This is the main reason why it makes sense for it to be much more popular in government applications, fulfilling the types of conditions where cooperation exists but not enough to gather the necessary data for a better more precise solution (usually because of government inefficiency). However this is not without challenges either, quantifying cities, states and the such is difficult, not all players start in symmetrical conditions and therefore the risk in opportunity cost to allow their participation is not taken into account by the Shapley model, which becomes especially simplistic for this purposeĀ  if for example, gains or a beneficial resource needs to be delivered to the players, the same can be said with cooperation between competitors. At least in this scenario, the simplicity of the solution and the lack of transparency in data gathering between players (therefore, lacking better options) makes this a preferred approach instead of other alternatives.


Final Notes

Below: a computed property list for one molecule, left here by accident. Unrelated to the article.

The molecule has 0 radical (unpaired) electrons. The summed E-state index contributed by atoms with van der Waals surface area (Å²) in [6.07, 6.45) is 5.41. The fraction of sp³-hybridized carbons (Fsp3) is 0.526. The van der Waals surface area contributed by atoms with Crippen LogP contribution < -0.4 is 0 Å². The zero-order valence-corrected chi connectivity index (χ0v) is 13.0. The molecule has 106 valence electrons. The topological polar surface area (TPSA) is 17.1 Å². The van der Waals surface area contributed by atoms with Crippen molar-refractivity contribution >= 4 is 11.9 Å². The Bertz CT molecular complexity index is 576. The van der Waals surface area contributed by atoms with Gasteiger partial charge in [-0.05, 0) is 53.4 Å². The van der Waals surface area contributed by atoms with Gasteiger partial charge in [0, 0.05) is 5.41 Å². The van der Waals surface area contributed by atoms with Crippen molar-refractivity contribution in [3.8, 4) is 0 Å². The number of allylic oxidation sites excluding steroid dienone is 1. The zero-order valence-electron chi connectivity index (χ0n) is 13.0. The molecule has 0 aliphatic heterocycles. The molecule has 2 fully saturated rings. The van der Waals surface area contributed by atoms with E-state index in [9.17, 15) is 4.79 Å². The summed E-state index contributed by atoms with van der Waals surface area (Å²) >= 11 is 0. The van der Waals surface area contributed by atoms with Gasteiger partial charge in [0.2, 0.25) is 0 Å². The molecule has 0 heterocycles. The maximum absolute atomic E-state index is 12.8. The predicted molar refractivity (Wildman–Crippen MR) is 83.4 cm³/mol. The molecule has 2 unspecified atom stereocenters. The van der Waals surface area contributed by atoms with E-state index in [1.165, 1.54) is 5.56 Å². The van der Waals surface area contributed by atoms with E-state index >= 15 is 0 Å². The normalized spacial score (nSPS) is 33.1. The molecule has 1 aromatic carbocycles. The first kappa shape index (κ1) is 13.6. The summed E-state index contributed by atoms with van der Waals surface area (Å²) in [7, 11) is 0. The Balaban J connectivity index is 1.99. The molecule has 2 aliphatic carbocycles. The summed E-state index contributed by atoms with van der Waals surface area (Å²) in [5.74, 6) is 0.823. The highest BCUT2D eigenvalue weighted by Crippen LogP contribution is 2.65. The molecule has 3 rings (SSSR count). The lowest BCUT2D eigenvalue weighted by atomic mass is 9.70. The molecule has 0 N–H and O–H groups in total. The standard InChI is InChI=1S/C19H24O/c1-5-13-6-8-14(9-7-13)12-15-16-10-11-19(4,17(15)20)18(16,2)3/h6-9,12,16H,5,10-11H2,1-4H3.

There you have it, these are the main use cases I found for Shapley values, one particular thing I noticed is how feature importance use case brings so much potential by giving a deeper understanding of business models, for example, the feature importance use case can go beyond just the machine learning itself if the machine learning system is part of a dynamic model that tries to simulate an entire business reality or causal graph. In that sense, the explainability capabilities go beyond only understanding how a specific machine learning algorithm works, but also how the business itself works. In that sense, these different use cases can be expanded to more intricate ones when combined with other mathematical tools like simulation. [1].

If there are any other use cases you think are worth mentioning, don’t hesitate to reach out!, I’m totally open to feedback.